Bus and Tag

Bus and Tag is an "IBM standard for a computer peripheral interface",[1] and was commonly used to connect their mainframe computers to peripheral devices such as line printers, disk storage, and magnetic tape drives. The technology[2] uses two[lower-alpha 1] sets of thick, multi-connector copper cables, one[lower-alpha 2] set, carrying data, called the bus, and the other set, carrying control information, called the tag.[3]

Bus and Tag cables are "daisy chained"; and one interface can attach up to eight peripheral control units. The last control unit in the chain must have a terminator plug. Each control unit can attach a number of devices, "sixteen is a typical number."[4] There is an architectural limit of 256 devices per channel, and initially a limitation of 200 feet (61 m), later extended to 400 feet (120 m), between the mainframe and the control unit.[5] Bus and Tag channels handle data rates up to 4.5 MB per second.[6] Only one device can transfer data at a time.[5]

Bus and Tag architecture was also used by other computer manufacturers to attach IBM peripherals to their systems. It was later published by the US National Technical Information Service (NTIS) as FIPS PUB 60-1, I/O Channel Interface.[7]

Bus and Tag was introduced with System/360 in 1964, and was also used with System/370. With the introduction of serial, fiber optic ESCON in the 1990s Bus and Tag channels were re-christened "parallel channels", and were gradually superseded. "Parallel channels are not available on the newest mainframes and are slowly being displaced on older systems."[4] Equipment is available to allow connection of older devices using Bus and Tag to mainframe FICON[8] or ESCON channels.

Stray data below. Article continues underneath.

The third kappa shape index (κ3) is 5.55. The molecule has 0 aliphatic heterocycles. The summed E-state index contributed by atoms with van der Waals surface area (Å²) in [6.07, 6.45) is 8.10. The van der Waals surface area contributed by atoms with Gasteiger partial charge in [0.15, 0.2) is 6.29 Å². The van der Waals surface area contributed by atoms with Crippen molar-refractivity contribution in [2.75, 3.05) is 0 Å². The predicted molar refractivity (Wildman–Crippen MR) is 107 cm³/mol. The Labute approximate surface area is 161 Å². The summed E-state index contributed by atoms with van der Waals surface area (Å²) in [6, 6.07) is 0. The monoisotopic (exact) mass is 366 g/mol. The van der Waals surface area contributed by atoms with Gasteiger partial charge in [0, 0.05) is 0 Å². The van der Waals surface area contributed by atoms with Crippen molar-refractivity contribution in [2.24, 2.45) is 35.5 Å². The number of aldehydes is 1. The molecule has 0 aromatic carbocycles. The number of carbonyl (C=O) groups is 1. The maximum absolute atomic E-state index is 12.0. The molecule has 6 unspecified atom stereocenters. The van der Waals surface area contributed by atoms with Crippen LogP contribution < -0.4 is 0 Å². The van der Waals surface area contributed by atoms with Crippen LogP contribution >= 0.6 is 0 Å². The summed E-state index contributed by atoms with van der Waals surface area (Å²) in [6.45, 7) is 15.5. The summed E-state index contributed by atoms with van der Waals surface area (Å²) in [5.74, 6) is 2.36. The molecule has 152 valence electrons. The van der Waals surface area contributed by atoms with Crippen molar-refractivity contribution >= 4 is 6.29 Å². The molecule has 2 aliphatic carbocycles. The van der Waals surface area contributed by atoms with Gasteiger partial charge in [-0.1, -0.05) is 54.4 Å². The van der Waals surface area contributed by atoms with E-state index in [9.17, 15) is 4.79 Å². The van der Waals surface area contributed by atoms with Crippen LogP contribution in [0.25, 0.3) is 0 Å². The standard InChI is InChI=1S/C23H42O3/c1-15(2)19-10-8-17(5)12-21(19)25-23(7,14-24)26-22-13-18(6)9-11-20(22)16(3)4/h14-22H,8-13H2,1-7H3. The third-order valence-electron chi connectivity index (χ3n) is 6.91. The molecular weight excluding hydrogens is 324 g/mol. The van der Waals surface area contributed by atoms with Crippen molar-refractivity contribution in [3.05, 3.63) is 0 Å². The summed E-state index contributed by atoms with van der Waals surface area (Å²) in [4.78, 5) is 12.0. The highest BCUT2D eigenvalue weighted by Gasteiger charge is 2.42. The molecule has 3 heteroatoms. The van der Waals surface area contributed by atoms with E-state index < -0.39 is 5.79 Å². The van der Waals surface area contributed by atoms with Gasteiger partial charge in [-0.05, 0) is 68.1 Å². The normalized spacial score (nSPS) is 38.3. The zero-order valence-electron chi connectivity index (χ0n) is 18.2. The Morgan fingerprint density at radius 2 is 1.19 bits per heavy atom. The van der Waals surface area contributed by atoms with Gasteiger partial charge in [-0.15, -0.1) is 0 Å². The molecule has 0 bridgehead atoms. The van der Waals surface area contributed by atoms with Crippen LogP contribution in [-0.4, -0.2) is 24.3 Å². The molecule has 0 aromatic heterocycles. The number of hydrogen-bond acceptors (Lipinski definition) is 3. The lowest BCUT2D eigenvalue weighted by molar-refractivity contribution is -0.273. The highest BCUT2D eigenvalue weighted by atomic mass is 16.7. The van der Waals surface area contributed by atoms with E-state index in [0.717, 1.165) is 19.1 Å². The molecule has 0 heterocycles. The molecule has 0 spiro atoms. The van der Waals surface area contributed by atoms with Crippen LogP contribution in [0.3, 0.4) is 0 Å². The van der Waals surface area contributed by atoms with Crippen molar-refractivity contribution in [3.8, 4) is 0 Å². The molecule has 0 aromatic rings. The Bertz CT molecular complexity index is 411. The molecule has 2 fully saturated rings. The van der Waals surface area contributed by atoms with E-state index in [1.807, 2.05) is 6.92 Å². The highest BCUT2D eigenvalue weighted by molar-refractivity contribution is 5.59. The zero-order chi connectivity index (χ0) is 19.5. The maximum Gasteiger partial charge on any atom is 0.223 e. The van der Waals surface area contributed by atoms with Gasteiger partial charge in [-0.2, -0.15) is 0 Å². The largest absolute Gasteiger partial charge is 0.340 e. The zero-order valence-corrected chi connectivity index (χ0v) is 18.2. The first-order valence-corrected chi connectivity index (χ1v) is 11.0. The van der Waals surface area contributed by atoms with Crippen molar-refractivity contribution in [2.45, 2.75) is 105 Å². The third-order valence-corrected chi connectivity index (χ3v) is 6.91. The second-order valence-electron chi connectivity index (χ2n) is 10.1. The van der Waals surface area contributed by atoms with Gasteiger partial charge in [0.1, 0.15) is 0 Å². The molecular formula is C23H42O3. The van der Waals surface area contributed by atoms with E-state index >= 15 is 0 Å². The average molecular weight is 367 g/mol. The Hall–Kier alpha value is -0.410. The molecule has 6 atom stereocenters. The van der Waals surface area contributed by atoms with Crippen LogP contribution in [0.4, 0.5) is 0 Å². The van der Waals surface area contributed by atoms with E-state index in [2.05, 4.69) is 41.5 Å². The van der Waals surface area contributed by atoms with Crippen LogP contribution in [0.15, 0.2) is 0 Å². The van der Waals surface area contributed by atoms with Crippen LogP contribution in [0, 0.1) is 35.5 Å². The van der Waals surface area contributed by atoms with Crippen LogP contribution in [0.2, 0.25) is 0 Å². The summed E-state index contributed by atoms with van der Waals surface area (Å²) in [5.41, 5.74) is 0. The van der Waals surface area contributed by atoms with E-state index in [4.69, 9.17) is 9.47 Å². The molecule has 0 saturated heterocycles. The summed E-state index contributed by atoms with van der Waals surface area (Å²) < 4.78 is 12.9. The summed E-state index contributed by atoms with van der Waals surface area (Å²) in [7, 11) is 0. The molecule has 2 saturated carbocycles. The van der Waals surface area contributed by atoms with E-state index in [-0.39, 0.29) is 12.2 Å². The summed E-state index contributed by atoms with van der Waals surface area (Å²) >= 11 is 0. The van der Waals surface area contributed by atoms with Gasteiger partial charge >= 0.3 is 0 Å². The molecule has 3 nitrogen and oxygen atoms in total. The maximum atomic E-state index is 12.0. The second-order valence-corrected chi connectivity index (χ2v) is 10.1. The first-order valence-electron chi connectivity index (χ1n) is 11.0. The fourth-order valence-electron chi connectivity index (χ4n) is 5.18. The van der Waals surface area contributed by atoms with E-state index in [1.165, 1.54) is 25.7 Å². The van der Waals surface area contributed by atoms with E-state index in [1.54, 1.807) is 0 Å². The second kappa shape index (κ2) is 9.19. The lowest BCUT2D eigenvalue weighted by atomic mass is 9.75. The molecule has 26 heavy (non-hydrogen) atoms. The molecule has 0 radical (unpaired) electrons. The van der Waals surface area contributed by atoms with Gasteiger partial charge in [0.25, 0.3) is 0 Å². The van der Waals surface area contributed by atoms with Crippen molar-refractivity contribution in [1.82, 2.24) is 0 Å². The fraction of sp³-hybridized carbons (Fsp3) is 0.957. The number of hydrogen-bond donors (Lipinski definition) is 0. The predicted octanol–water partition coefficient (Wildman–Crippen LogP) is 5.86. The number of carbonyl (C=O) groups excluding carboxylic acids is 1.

Example

The following schematic shows a complex system with two CPUs and multiple peripherals connected using bus and tag cabling.

Notes

  1. Three for a channel with the Two-byte Interface feature.
  2. Two for a channel with the Interface feature.

References

  1. IBM Corporation. "IBM Terminology "O"". IBM Globalization. Retrieved Sep 8, 2018.
  2. IBM System/360 and System/370 I/O Interface Channel to Control Unit Original Equipment Manufacturers' Information (PDF) (Fifth ed.), IBM, January 1978, GA22-6974-4
  3. PC Magazine. "Definition of: bus and tag channel". Encyclopedia. Retrieved Sep 8, 2011.
  4. IBM Corporation. "Mainframe hardware: Evolving design". IBM® IBM Knowledge Center. Retrieved Sep 8, 2018.
  5. Dickens, Steven. "Evolution of z Systems Channel – A Parallel Universe". MAINFRAME DEBATE. Retrieved Sep 8, 2018.
  6. PC Magazine. "Definition of: parallel channel". Encyclopedia. Retrieved Sep 8, 2018.
  7. National Technical Information Service (Aug 1979). I/O Channel Interface. Retrieved Sep 8, 2018.
  8. IBM International Technical Support Organization (April 2018). IBM Z Connectivity Handbook (PDF). p. 193. ISBN 0738443085. Retrieved Sep 8, 2018.
This article is issued from Wikipedia. The text is licensed under Creative Commons - Attribution - Sharealike. Additional terms may apply for the media files.